Breakfast Cereal OR Candy

In the late 1800s John Harvey Kellogg created a health complex in Battle Creek, Michigan. As a medical student at New York City’s Bellevue Hospital, he became concerned by the increase of indigestion and flatulence in the typical American diet which typically started the day with sausages, beefsteaks, bacon, and fried ham, to which as the day progressed, they added more fatty foods and meat. Fat was becoming, in effect a condiment which was clogging up the system.

John Kellogg took over a tiny health facility, added a gymnasium, and a glassed-in solarium tropical plant garden offering a regimen of baths, enemas and fitness exercise. As the health-spa popularity grew quickly, Kellogg sought to mould eating habits away from unhealthy eggs, meat and fat towards starting the day with assorted healthy mushes of wheat and oats (good old fashioned porridge).

In 1894 Kellogg learned that an entrepreneur who suffered from peptic ulcers had invented a cereal made from shredded wheat. Kellogg and his wife decided to roll their wheat mush into thin sheets and bake it resulting in a flaky breakfast cereal which they served to guests.

Kellogg’s brother Will, the spa accountant, took over and expanded the cereal operation into a locally successful marketable product. Will invented a similar flaked product from corn. Then came the duplicity: Will added sugar to the mix which JH Kellogg disagreed with but which consumers very much enjoyed. Will struck out on his own registering the Kellogg Company resulting in the birth of processed sweetened breakfast cereal.

C.W. Post a snake-oil salesman of the day, after tasting the sugared corn flakes - marketed a similar product from maltose and corn called Grape-Nuts (no grapes, no nuts) and another called Post Toasties. These two products ended up in a sugar laden race to dominate a market which would eventually include Sugar Smacks, Sugar Frosted Flakes, Sugar Corn Pops, Sugar Smiles, Sugar Jets and eventually Count Chocula and other ‘candy’ masked as breakfast cereal.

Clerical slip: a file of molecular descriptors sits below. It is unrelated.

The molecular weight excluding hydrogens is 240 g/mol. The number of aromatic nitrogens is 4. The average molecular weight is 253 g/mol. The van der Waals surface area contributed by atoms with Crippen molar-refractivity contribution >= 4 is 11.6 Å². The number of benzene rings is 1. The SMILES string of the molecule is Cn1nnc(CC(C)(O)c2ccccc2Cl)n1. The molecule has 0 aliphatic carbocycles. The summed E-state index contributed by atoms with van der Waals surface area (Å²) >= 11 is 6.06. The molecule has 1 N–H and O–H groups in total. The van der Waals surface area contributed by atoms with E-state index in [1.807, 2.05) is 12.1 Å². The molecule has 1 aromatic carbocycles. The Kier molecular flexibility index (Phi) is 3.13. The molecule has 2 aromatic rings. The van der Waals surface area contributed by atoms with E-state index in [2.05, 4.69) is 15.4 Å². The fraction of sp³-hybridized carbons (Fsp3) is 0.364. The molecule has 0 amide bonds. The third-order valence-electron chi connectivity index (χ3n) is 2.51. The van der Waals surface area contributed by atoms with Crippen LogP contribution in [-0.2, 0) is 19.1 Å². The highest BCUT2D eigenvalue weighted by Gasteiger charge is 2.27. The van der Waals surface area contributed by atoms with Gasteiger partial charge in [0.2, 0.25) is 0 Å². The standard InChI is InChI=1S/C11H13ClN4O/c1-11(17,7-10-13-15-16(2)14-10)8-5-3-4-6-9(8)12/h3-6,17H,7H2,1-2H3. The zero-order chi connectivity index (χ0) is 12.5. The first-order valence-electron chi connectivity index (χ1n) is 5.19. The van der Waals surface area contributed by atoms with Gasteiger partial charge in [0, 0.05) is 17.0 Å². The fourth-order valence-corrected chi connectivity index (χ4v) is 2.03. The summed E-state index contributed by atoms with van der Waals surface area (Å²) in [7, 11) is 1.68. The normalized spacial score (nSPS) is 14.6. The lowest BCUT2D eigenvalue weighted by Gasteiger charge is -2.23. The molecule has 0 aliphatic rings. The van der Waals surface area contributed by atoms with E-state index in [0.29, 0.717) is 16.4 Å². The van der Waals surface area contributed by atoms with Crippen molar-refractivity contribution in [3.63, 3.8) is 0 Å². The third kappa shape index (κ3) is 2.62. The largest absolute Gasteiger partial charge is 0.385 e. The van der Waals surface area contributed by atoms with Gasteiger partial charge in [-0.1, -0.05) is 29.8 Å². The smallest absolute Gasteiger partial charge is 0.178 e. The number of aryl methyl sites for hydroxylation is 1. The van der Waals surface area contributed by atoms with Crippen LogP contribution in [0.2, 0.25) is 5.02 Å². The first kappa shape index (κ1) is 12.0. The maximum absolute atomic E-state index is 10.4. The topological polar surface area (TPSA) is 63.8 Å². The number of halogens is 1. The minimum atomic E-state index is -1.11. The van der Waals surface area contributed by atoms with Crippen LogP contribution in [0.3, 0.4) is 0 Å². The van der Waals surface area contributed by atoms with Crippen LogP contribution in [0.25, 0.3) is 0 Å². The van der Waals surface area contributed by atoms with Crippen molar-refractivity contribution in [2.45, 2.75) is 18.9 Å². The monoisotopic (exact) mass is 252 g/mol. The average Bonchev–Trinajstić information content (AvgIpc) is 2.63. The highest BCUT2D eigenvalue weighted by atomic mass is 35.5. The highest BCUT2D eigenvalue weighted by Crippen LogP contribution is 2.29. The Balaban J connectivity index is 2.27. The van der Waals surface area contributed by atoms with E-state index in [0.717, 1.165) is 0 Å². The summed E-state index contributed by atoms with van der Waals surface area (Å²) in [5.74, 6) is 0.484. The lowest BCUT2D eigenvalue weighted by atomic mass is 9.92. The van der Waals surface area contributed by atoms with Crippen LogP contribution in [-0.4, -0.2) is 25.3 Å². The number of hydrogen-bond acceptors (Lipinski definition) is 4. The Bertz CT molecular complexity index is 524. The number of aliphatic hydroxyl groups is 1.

What started off as a relatively nutritious, quick to prepare morning meal in the early 1900s eventually turned into the sugar laden, candy-like food product of the Boomer generation 1950s childhood – many of whom passed that sweet tooth habit on to their children and grandkids resulting in the burgeoning diabetes / obesity epidemic in North America today.

With the revelation in the 1990s that sugary cereals were contributing to the diabetes / obesity epidemic – Kellogg and General Foods simply dropped ‘Sugar’ from the brand names, while only insignificantly reducing the sugar content.

Too Sweet Or Not To Sweeten            Recent changes to the Nutrition Guidelines accompanying all processed foods including breakfast cereal mandate that all sugars must be consolidated in one area and prominently highlighted so as not to confuse consumers. Typical cereals such as Bran Flakes, Corn Flakes and Rice Crispies show that sugar at 3 grams per 1.25 cup (30g) serving trump the 2 grams of protein. Cereal still contains high levels of blood pressure increasing salts - sodium and potassium.

CSC and our kitchen cafeteria currently follow Canada Health Foods Guidelines and provide a healthy, nutritious variety of foods. However, inmates are of course free to make choices – i.e. too many fries (several are enough), too much sugar and fat laden salad dressing and gobs of sugar loaded ketchup.  Mountain inmates currently have a choice of hot breakfast cereals – Oat Porridge, Cream of Wheat and Red River. Their next choice is brown sugared or not. The very small pot of unsugared hot cereal is testament to which is the most popular choice among Mountain inmates. Up to five pounds (2.3 kg) of sugar are added to each batch of the browner version; (per average 1.5 cup serving this is significantly more empty calories than an equal volume in five or more oatmeal granola bars). Add to that a large dollop of heavily sugared jam and peanut butter along with bread toast carbs and voila – a preference for a huge whack of empty calorie sugar to kick off the day – diabetes and obesity in the making, (peanut butter is at least 25% added sugar). RR